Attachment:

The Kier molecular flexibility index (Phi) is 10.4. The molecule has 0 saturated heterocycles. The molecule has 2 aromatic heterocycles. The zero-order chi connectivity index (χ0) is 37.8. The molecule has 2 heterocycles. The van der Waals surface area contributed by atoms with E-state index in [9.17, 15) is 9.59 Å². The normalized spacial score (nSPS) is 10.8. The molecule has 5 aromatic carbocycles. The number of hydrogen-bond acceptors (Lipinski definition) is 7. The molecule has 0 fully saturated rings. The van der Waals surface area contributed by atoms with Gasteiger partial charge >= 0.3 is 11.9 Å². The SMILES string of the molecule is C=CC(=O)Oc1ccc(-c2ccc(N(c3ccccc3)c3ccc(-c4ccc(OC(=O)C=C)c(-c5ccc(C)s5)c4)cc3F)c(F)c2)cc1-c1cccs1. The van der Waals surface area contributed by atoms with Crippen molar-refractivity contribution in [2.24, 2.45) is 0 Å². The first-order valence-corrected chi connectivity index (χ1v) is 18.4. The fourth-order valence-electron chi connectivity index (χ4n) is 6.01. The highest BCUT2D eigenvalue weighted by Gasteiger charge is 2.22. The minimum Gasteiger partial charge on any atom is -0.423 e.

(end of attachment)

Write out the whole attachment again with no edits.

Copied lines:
The Kier molecular flexibility index (Phi) is 10.4. The molecule has 0 saturated heterocycles. The molecule has 2 aromatic heterocycles. The zero-order chi connectivity index (χ0) is 37.8. The molecule has 2 heterocycles. The van der Waals surface area contributed by atoms with E-state index in [9.17, 15) is 9.59 Å². The normalized spacial score (nSPS) is 10.8. The molecule has 5 aromatic carbocycles. The number of hydrogen-bond acceptors (Lipinski definition) is 7. The molecule has 0 fully saturated rings. The van der Waals surface area contributed by atoms with Gasteiger partial charge >= 0.3 is 11.9 Å². The SMILES string of the molecule is C=CC(=O)Oc1ccc(-c2ccc(N(c3ccccc3)c3ccc(-c4ccc(OC(=O)C=C)c(-c5ccc(C)s5)c4)cc3F)c(F)c2)cc1-c1cccs1. The van der Waals surface area contributed by atoms with Crippen molar-refractivity contribution in [2.24, 2.45) is 0 Å². The first-order valence-corrected chi connectivity index (χ1v) is 18.4. The fourth-order valence-electron chi connectivity index (χ4n) is 6.01. The highest BCUT2D eigenvalue weighted by Gasteiger charge is 2.22. The minimum Gasteiger partial charge on any atom is -0.423 e.